It began with a year-long saga into the Watcher of Earth-1, the Monitor (he had to be color-corrected before you could use him, I think) peering into the lives of the DC heroes and villains, past and present, on Earths-1, 2, 3, X, 5, 6, S, Q, C, C-Minus, Earth-Haney, Earth-162 (home of Superman-Red/Superman-Blue), Earth-12 (home of the Inferior Five), Earth-29 (home of Dean Martin, Jerry Lewis, and Bob Hope), and Earth-616, (home of the...hey, wait a minute!):
Panels from DC Comics Presents #78 (February 1985); script by Marv Wolfman, pencils by Curt Swan, inks by Dave Hunt, colors by Gene D'Angelo, letters by Ben Oda
We got a sneak peak in the promo giveaway DC Sampler #3a whole magazine fulla house ads! The title hadn't been quite firmed up yet, however:
(Click picture to multiverse-size)
The second page of this double-spread ad showed up in regular DC comics, whetting our appetite and raising our hopes in the bleak despair of the post-Secret Wars era:
House ad for DC Universe: Crisis on Infinite Earths printed in World's Finest Comics #313 (March 1985)
But the following month, we got our biggest peep yet at DC's biggest event yet, now with new-and-improved title and logo! Can you count all the Earths? Of course not...they're infinite.
House ad for Crisis on Infinite Earths #1 (April 1985), printed in World's Finest Comics #314 (April 1985), pencils and inks by George Pérez, colors by Anthony Tollin, letters by Gaspar Saladino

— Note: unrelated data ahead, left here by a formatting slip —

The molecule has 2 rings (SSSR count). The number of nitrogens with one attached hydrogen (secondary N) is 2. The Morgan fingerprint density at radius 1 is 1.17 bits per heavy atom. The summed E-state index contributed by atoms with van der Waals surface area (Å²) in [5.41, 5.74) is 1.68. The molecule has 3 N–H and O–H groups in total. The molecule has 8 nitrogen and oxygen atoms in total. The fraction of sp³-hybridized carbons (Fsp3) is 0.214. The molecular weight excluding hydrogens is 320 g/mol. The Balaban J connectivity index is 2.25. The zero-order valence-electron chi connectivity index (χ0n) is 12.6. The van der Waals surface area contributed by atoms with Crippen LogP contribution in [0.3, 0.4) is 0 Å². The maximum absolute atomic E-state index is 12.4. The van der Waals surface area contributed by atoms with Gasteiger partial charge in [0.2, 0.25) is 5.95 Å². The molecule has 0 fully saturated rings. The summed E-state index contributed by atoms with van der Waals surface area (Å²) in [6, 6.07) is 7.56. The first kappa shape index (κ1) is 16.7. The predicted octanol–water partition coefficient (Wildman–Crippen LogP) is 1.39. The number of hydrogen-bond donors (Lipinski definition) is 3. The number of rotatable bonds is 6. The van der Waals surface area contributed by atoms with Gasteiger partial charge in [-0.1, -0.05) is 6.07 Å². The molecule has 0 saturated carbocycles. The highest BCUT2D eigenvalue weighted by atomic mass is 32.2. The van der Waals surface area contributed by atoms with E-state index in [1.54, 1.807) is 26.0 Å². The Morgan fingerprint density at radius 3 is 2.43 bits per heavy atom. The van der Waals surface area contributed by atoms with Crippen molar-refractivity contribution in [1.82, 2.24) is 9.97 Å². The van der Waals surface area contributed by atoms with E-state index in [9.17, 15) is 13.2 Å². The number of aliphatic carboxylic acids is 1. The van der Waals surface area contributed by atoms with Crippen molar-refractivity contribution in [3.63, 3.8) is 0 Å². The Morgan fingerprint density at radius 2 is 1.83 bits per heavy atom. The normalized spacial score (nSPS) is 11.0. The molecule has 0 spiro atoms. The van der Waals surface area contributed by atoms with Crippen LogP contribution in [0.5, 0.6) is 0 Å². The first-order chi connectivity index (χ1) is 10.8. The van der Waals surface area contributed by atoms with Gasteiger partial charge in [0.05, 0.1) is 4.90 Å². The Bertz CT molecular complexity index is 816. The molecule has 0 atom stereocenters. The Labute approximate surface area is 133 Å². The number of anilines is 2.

There wasn't a whole slew of monthly ads to encourage you to read Crisisheck, the comic books themselves, with their red-sky tie-ins, were all pretty much full house ads for CoIE. A half-page ad pops up a few months later to remind you that your favorite DC character is in this series (unless your favorite is Nutsy Squirrel, who died tragically behind the scenes saving some chipmunk youngsters from an avalanche of antimatter nuts.).
House ad for Crisis on Infinite Earths #4 (April 1985), printed in DC Comics Presents #83 (July 1985), pencils and inks by George Pérez, colors by Anthony Tollin, letters by Gaspar Saladino
Then, everybody cried.
House ad for Crisis on Infinite Earths #7 (October 1985), printed in World's Finest Comics #319 (September 1985), pencils and inks by George Pérez, colors by Tom Ziuko, letters by Gaspar Saladino
And then, the DC Universe was never the same again.
And, what the heck, I'm gonna just blame it for this too.